The Hepatitis B virus is widely affecting people who live in the northern region of Uganda, including women who are pregnant and under 20 years old. These are the alarming results of research conducted in the country, and presented at the IDWeek 2014, a conference on infectious diseases that took place in Philadelphia, Pennsylvania at the beginning of the month.
“Hepatitis B is highly prevalent in Uganda, with a national average of 10%, but the Northern part of Uganda has a lot higher prevalence of 20% or more,” explained researcher Emmanuel Ochola, MBChB, MSc, of St. Mary’s Hospital Lacor in Gulu, Uganda, in an interview posted on Healio. “In this study, we wanted to see the prevalence amongst pregnant mothers and to get a glimpse of transmission to the babies.”
The study concluded that 47 of the pregnant women had positive results for the hepatitis B surface antigen, from a total of 397 pregnant women who were examined and were receiving antenatal assistance at clinics in the Gulu district in the northern region of Uganda. In addition, four of the women tested positive for both hepatitis B e antigen.
What is particularly concerning is that the prevalence of the HBsAg positivity rate was higher among women younger than 20 years old. While the first group of younger mothers registered a prevalence of 20%, the group of pregnant women older than 20 years registered only 8.7%.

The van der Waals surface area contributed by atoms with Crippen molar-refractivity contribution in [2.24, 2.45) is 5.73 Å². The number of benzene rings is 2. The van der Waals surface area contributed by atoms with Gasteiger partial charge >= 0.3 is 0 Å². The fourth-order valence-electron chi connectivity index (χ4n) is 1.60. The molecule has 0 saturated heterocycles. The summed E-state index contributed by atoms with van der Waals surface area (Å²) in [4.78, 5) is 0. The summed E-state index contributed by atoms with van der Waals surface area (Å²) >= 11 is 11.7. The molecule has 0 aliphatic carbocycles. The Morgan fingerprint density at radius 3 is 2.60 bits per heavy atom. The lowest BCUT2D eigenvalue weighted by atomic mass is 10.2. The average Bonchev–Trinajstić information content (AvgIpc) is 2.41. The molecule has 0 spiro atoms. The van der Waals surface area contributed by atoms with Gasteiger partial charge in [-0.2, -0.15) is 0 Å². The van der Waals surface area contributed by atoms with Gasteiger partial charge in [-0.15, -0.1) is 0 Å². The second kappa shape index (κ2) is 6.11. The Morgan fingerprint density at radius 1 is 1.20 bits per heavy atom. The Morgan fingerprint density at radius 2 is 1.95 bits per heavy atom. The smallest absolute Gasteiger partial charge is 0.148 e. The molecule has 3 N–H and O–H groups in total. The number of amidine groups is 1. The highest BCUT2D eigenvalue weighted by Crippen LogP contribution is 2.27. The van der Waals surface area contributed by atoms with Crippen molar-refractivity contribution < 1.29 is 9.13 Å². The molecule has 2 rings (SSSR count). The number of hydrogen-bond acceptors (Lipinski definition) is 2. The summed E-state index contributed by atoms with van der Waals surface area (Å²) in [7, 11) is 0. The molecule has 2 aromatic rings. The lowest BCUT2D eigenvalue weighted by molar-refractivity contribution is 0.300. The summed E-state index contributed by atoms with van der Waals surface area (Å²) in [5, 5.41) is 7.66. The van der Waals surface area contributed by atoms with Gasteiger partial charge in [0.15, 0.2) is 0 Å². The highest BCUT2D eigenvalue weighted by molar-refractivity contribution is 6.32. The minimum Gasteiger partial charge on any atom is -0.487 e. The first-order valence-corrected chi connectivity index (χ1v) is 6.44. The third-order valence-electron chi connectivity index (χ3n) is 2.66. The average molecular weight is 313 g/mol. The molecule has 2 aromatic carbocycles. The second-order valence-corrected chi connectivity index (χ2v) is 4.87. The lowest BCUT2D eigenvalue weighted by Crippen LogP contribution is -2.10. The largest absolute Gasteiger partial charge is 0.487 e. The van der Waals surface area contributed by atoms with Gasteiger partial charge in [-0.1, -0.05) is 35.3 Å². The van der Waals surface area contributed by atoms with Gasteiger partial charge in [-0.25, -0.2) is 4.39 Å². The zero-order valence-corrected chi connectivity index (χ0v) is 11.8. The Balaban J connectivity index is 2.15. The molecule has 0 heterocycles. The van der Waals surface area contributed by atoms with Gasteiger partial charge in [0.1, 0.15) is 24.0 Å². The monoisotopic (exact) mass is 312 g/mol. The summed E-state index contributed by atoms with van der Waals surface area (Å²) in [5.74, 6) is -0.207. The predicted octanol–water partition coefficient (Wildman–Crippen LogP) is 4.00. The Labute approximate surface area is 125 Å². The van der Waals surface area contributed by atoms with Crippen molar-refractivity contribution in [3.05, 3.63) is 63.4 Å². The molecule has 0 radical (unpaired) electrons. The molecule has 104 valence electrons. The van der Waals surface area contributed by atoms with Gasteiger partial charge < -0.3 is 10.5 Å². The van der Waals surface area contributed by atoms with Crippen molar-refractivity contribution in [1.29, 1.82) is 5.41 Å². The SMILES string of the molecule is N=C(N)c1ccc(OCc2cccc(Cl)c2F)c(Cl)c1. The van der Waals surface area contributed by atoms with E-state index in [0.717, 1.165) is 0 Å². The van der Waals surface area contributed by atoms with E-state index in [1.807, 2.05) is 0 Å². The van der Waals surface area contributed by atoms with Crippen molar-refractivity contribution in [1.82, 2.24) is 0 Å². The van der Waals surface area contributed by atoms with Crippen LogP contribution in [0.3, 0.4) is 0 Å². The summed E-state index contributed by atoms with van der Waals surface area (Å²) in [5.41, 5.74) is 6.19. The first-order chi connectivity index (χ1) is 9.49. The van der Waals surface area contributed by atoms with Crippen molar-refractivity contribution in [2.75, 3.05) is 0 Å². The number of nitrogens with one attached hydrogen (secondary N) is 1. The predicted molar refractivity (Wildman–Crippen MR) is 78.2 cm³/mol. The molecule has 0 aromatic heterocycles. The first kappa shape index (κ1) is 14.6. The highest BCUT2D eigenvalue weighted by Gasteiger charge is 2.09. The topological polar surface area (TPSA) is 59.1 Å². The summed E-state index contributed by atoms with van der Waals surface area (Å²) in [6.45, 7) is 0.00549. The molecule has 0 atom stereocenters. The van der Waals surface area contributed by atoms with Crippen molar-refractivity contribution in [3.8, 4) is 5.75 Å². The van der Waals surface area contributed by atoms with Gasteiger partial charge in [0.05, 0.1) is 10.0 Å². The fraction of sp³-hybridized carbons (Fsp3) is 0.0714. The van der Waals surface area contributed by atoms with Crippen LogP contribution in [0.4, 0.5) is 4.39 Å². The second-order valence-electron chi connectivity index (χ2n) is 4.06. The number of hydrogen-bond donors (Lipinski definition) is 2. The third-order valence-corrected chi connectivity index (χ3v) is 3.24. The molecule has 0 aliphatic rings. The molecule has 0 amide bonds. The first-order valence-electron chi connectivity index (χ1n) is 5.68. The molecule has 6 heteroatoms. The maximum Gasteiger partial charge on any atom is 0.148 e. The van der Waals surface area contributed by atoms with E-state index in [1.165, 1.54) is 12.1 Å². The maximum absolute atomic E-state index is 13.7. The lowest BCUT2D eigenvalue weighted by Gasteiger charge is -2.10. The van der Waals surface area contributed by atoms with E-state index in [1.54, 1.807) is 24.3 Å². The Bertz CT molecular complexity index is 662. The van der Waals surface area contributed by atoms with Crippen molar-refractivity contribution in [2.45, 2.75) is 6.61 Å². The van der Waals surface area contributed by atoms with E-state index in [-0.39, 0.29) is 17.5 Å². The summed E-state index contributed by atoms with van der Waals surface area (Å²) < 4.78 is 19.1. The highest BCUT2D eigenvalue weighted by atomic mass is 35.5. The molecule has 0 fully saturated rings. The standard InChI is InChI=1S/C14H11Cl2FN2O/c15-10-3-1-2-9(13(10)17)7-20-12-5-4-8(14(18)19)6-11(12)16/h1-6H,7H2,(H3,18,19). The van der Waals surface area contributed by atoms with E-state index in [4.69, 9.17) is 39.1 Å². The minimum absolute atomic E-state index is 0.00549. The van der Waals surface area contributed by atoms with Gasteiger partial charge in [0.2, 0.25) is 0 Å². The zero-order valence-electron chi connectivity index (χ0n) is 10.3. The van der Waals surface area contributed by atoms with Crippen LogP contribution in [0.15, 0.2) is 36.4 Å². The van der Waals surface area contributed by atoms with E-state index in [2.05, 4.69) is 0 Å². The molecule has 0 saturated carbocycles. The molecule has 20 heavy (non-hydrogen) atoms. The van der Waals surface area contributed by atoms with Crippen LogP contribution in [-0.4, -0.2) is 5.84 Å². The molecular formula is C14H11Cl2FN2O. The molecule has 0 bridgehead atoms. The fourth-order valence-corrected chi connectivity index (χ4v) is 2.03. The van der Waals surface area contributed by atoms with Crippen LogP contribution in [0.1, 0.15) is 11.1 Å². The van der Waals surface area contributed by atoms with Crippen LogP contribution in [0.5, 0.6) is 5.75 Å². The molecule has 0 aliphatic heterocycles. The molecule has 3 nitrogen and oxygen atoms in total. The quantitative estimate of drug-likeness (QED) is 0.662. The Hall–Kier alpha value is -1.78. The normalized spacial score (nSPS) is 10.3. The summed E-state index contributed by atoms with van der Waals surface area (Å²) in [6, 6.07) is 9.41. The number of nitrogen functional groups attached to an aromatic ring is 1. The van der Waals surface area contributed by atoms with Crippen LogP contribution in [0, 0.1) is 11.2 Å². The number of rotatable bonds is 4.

“We found a Hepatitis B prevalence of 12% among all the mothers,” Ochola said. “The risk is 2.54 times higher risk in mothers 20 years of age or below. Of the 47 mothers, 15% were positive for Hepatitis B e antingen. We think this gives us an indication that there is quite some transmission taking place to the babies, and currently the program for vaccination starts at 6 weeks for babies.”
The investigator also explained that if the babies are exposed to hepatitis B prior to vaccination, “then we have a problem, it is too late,” and he added that the hospital “recommend vaccination at birth for hepatitis B for exposed babies.” If not treated, the hepatitis B virus can cause lifelong infection, cirrhosis of the liver, liver cancer, liver failure, and even death.
Even though the results are not encouraging, the good news is that the researchers were also able to demonstrate that HBsAg positivity was not related to HIV status, for which the overall rate was 11.8%. The scientists concluded that there were no differences observed between HBsAg-positive and HBsAg-negative for liver enzymes, hemoglobin level, neutrophil, or mean white blood cell count.